Oh man, this week has been more eventful than I would've liked it to be, but one event in specific is worth sharing - I'm officially a Spanish minor! And in honor of that (+ a little fairytale that's blossomed in my mind and won't disappear), I'm throwing in a Spain-related travel post. I've been thinking a lot about Spain this past week.
I'm a strong proponent of immersing oneself in a culture, especially through food. My dad, on the other hand, enjoys the comfort of his Chinese food, which means that we butt heads when we travel (he ate Chinese food five times during our 8 day trip). I'm certainly not opposed to eating non-native cuisines when I'm travelling, but they have to be good - that's not too much to ask, is it?
Though I've written restaurant reviews in the past, this post is strictly a food diary/photojournal. There are some pretty great restaurants and markets that we didn't get to eat at, and we also had some bad meals here and there. I'm no Spaniard, and I don't want to offend anyone with my lack of cultural insight ;)
I'll indicate the names of the restaurants we went to and whether or not I'd recommend them, but if you're looking for the best places to eat in Spain/comprehensive reviews, I'm directing you to TripAdvisor (more reviews than anything you'll find on Yelp when you're looking for restaurants in Spain). If possible, talk to the locals (taxi drivers are the best people to strike a conversation with!) and get recommendations from them, too.
Quick word about Spanish cuisine before we begin - like all places, local cuisine differs from region to region based on the availability of ingredients. Before leaving, I did my best to research the types of foods we needed to try: tapas [including patatas bravas (potatoes with a slightly spicy, red sauce), tortilla Espanola (Spanish potato omelette), razor neck clams, albondigas (meatballs), pan con tomate (bread with tomato), fritas de bacalao (fried salt cod), gambas (prawns), croquetas (potato croquettes), calamares (calamari), Iberian ham, olives...], churros, bocadillos (sandwiches), paella, sangria (drinking age is 18, by the way, and I discovered that I do not enjoy the taste of alcohol ;)!)...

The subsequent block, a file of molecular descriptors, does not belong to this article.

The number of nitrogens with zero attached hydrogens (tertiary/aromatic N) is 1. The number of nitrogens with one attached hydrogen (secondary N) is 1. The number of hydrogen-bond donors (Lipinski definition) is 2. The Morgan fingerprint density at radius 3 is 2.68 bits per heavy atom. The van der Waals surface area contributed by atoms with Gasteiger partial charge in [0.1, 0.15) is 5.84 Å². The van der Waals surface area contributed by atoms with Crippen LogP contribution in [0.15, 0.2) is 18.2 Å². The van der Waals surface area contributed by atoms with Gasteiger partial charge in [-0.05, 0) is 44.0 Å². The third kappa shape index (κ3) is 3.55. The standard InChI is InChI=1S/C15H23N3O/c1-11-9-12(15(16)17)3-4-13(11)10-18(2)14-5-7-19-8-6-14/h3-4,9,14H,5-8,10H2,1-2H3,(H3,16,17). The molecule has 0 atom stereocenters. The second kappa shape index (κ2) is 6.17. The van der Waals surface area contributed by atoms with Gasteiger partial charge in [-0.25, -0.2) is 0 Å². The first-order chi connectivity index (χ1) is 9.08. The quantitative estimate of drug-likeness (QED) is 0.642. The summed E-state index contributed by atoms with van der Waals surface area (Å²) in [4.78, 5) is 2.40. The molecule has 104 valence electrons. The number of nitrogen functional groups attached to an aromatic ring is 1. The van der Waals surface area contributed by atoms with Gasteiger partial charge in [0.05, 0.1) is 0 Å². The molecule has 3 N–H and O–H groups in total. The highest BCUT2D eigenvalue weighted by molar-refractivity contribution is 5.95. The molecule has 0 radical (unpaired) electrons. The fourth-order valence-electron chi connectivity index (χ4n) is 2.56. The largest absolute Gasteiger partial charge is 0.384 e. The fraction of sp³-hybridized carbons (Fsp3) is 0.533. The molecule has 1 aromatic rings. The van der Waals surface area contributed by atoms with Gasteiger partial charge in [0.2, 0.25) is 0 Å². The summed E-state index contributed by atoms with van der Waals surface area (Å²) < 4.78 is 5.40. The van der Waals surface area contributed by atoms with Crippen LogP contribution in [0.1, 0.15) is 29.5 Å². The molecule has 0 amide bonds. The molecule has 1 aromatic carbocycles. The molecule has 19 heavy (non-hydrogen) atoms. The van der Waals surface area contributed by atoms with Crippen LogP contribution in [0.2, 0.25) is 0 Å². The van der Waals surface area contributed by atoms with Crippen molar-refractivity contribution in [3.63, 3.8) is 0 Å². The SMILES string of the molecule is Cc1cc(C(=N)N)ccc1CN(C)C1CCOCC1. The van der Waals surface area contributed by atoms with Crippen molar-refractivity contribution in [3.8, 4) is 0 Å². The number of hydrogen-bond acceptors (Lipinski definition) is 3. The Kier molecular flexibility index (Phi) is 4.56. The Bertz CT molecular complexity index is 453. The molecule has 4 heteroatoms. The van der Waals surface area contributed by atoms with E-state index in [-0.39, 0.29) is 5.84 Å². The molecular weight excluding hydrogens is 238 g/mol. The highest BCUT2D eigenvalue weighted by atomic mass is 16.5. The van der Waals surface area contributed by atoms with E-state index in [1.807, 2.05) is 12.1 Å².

There is a lot of food to try, and to be frank, much of the traditional "must try" foods tend to be pretty heavy. We went to several grocery stores and the prices of fruits and vegetables is comparably high, which is to be expected given that most are imported into Spain (us Americans are quite lucky). The traditional cuisine isn't super vegetarian friendly, but that's not to say that there aren't vegetarian/vegan restaurants in the big cities and touristy areas (something to keep in mind if you're considering traveling there).
Not all restaurants will have English menus, as well. In general, it's very helpful to know the Spanish language when travelling in Spain, but don't be discouraged if you don't know any. You might even consider joining a tour group that will take care of the meal planning for you, or a food specific tour that will guide you to the best spots in the city.
Last point to share is that Spaniards eat much later during the day. You'll find plenty of literature about this on Google!
Now onto our very first meal:
*Note: hover over the images to learn more about the food
|Patatas bravas - not too spicy for this wimp, but it was spicier than expected|
|Ham (jamon) over tomatoes and soggy bread|
|Smoked salmon with a basket of toast|
|The menu stated "Carne Asada" - definitely different from the Latin American versions that I'm familiar with. It was perfectly cooked pork with a tomato sauce - all over a big piece of soggy bread.|
Restaurant: La Malaspina